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FEELING UNAPPRECIATED? Autism Academy Offers Remedy to Workplace Misery

By Anthony KaDarrell Thigpen

AUTISM ACADEMY – At the Autism Academy, we pride ourselves on celebrating holidays such as Cinco de Mayo. By celebrating Cinco de Mayo, our students with autism can have a better overall education on cultures that may differ from their own.

This year Principal Shawn Davis reminisced about difficult days while incorporating fun Cinco de Mayo festivities into teacher appreciation week.

She’s determined to protect her team from experiencing the kind of pain she’s encountered as a previously unappreciated educator.

A line of teachers and paraprofessionals paraded throughout the Spanish-style decorated hallway and festive teacher’s lounge.

Amongst the streamers, banners, and colorful décor was a home cooked feast prepared to celebrate a team of hardworking educators at the Autism Academy in Peoria.

The buffet style celebration included green chili, jalapenos, spicy guacamole, rice, refried beans, chicken pollo fries, ribs, walking tacos, jalapeno poppers, and more.

The appetizing aroma saturated the building alluring the staff one-by-one, during breaks.

Davis says, classroom success relies heavily on five teachers and 25 paraprofessionals.

Some walked into the teacher’s lounge belting out, “We are loved,” while others sat eating and replying, “Yes, we are.”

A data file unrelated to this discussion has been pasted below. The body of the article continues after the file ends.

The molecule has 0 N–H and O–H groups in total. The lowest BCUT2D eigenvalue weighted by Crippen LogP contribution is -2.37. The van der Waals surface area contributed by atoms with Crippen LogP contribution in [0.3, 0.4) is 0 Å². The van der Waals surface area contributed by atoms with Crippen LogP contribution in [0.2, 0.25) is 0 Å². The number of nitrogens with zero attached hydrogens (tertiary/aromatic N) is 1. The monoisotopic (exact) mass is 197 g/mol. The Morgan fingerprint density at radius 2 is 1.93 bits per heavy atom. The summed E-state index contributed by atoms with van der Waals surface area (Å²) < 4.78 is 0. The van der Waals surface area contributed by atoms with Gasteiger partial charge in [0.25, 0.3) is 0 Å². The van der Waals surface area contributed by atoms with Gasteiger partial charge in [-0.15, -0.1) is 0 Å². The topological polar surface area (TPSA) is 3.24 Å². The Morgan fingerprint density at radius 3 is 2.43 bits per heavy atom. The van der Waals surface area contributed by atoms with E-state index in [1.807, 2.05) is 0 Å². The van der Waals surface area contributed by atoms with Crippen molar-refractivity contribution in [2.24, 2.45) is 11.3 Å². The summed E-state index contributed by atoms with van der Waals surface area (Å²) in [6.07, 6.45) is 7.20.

Davis used rhetorical caricatures to define her five lead teachers and to add a little laughter to teacher appreciation week.


“Jamie Sowder is the provider,” Davis said. “She’s like the school mom, if you mention you need it, she will get it.”


“AnneMarie Anderson is the young fresh and friendly Disney princess,” she said. “She has a way of making people feel good and calm no matter what’s happening.”


“Raquel Yee is the sweet, kind, and tender cheerleader,” said Davis. “She is always encouraging and concerned about how other people feel.”


“Breanne Jojola is our go-to-girl, because she’s the dependable one,” according to Davis. “She’s a no-nonsense, straight-forward, loving, special person who works very well with life skills.”


“Alex Ladensack is our tall, burly, and cuddly golden child,” she said. “He stepped up from being a paraprofessional to a moderate teacher who is great at defusing outbursts and explosive behavior.”

Davis says all the paraprofessionals mirror these five teachers.

“Our entire staff is strong, kind, caring, and compassionate,” she proudly said.

Davis’ eagerness to acknowledge and celebrate her teachers and staff spiral from a painful place.

According to previously written articles in the Star Press newspaper, Davis worked as an elementary school principal in Muncie, Indiana.

The school occupied a high poverty, low-income region of the city.

Within five years, she implemented programs, curriculums, and strategies that transitioned a failing facility into a school that earned an accountability grade of A from the Indiana Department of Education.

However, the school district failed to support her efforts with resources or moral support.

In fact, Davis says she felt like she was being sabotaged, derailed, undermined, and never appreciated.

“It was five years of hell,” she said. “I also suffered from high blood pressure and false accusations.”

This is why Davis goes the extra mile to ensure her employees are appreciated, and the Autism Academy administration supports her efforts.

During teacher appreciation week, the Parent Partnership Program provided teachers with lunches to foster an added sense of gratitude to Autism Academy teachers in Peoria. Show your appreciation for educators at the Autism Academy!